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What To Do If Your Dog Gets Chewing Lice or Sucking Lice

What to do if your dog gets Chewing Lice

If your dog is scratching all the time, shows signs of restlessness or fur loss… your dog may have chewing lice or sucking lice.


Dog chewing lice or sucking lice


Ewwwww! Luckily it’s relatively easy to get rid of chewing lice or sucking lice, but there are some things you need to know.


What Are Chewing Lice and Sucking Lice?

Lice (singular, louse, but you’ll never find just one) are tiny, flightless insects that live in hair, fur or feathers. There are two types of lice:

  • Chewing lice, Trichodectes canis (order Mallophaga): feed on skin debris. Chewing lice can introduce tapeworm to a dog.
  • Sucking lice, Linognathus setosus (order Anoplura): feed on blood and live only on mammals. Severe infestations of sucking lice can lead to anemia and to stunted development in afflicted puppies.

Lice are species-specific, meaning if your dog has them, they won’t migrate to people, cats or other non-canine pets.

Chewing Lice


Symptoms of Lice

Symptoms can include itchiness and scratching, rubbing, frequent rolling (especially in dirt or snow), biting at the skin, restlessness, dry coat, matted fur or fur loss; most often around the neck, upper back, groin, tail and armpits.


Sucking Lice


Spotting lice isn’t easy until there’s an actual infestation, especially in dogs with longer fur. You may notice adult lice on the skin; they look like brown, flattened bits of mud on the skin. Or you may notice the white eggs or “nits,” stuck to your dog’s fur.


Causes of Lice Infestation on Your Dog

Both types of lice are transferred dog-to-dog through physical contact or by sharing bedding, furniture or outdoor space. Close-contact situations like dog parks, shelters, boarding kennels or grooming facilities can spread lice.

An infestation is called “canine pediculosis.” It’s a condition that usually occurs in malnourished, geriatric, immature dogs or dogs living in unsanitary conditions. However, it’s quite possible for a healthy adult dog – even one who gets frequent baths – to get lice, especially if Buddy is highly social and loves to play with other dogs.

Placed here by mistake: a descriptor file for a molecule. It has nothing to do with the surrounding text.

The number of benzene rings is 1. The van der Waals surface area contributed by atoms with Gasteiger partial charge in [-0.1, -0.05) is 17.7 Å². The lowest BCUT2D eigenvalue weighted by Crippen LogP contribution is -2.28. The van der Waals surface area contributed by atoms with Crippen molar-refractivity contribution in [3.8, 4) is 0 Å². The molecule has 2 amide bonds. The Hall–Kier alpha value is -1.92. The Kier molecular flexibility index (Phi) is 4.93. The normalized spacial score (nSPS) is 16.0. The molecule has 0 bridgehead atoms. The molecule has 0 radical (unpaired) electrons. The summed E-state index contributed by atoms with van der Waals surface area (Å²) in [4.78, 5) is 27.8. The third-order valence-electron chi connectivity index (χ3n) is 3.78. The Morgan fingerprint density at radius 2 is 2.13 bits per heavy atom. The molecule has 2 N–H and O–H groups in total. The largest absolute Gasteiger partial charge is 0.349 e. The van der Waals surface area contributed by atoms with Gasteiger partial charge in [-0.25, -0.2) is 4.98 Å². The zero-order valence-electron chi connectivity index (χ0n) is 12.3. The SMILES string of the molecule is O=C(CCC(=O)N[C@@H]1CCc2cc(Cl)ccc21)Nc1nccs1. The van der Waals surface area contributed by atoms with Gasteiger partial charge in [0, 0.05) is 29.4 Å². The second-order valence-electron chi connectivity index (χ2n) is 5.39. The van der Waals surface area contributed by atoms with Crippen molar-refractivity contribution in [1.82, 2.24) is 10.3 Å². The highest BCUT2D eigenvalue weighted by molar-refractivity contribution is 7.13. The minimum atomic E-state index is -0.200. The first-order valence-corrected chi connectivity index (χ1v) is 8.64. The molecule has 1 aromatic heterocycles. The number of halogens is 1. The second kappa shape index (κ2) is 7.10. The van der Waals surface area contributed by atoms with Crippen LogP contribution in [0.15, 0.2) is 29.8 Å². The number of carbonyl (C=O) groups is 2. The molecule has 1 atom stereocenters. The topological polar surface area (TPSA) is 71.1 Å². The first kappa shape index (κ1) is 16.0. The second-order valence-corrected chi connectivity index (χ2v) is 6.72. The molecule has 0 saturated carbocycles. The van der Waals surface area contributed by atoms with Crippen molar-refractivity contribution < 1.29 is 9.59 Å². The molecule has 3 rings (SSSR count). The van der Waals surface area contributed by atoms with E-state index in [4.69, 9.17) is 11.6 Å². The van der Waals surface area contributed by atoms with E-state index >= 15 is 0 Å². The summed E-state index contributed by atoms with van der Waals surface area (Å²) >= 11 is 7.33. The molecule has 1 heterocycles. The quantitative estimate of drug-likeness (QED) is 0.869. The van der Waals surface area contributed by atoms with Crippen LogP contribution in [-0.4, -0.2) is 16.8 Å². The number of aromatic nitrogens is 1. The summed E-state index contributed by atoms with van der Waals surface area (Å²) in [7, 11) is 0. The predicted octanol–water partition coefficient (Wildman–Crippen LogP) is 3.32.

Lice Treatment for Dogs

Once your veterinarian has diagnosed pediculosis, it’s time to pull out the big guns and go for the insecticide treatment. Although I’m a big proponent of natural cures for everything… bathing your pet will not take care of a lice infestation. Lice are tough little buggers. They hold on very tight to the skin and hair and soap and water will not kill them.

The most effective treatments are sprays, tinctures, powders and shampoos that contain Lime-sulfur, Pyrethrin or Pyrethroid. In severe cases, completely shaving your dog may be necessary; however, healthy dogs usually respond well to insecticide treatments.


Revival Animal Health Vet Basics Lime Sulfur Dip- Antimicrobial & Anitparasitic Concentrated...
  • EFFECTIVE against ringworm, mange, lice and more
  • Antimicrobial and antiparasitic; kills mites and other parasites, also works against...
  • SMELLS like rotten eggs but is very effective
  • CONCENTRATED formula - Mix 4 oz per gallon of water; Easy-to-use, sponge on or dip
  • Safe for use on dogs, cats, puppies, kittens and horses
Pyranha 011-11458 Pyrethrin Shampoo for Horses & Dogs Coconut, 1 Quart
  • 1 Quart bottle
  • For use on horses and dogs
  • Controls stable flies, horse flies, deer flies, face flies, Gnats, and mosquitoes on...
  • Prevents fleas, ticks, and lice on dogs
VETiONX Defendex - All-Natural Flea, Tick, and Mange Shampoo for Dogs and Cats. Homeopathic Pet...
  • Relief from mange and flea symptoms and secondary skin damage
  • Safe - even for young pets, sensitive pets, and for added relief alongside...
  • Natural homeopathic relief with no pyrethrins, pyrethroids, or harmful chemical...
  • Soothing homeopathics relieve itchiness, redness, soreness, scabbing, inflammation...
  • Aromatherapeutic base is naturally fragrant and gentle on skin

It’s critical to repeat the treatment several times. Females live about 4 weeks and lay eggs every day. The nits hatch within 1-2 weeks. Therefore it’s a continual cycle of more and more lice. The initial treatment will only kill the adult lice.

The nits are impervious to insecticides and because they hatch within 1-2 weeks, you will want to repeat the treatment 2 weeks after the initial treatment to kill the nymphs as they emerge. You may need to repeat the treatment several more times to completely rid your dog of lice.

Frequent combing or brushing may help dislodge nits, but your best bet is to wait until the nits hatch and then use insecticide on them.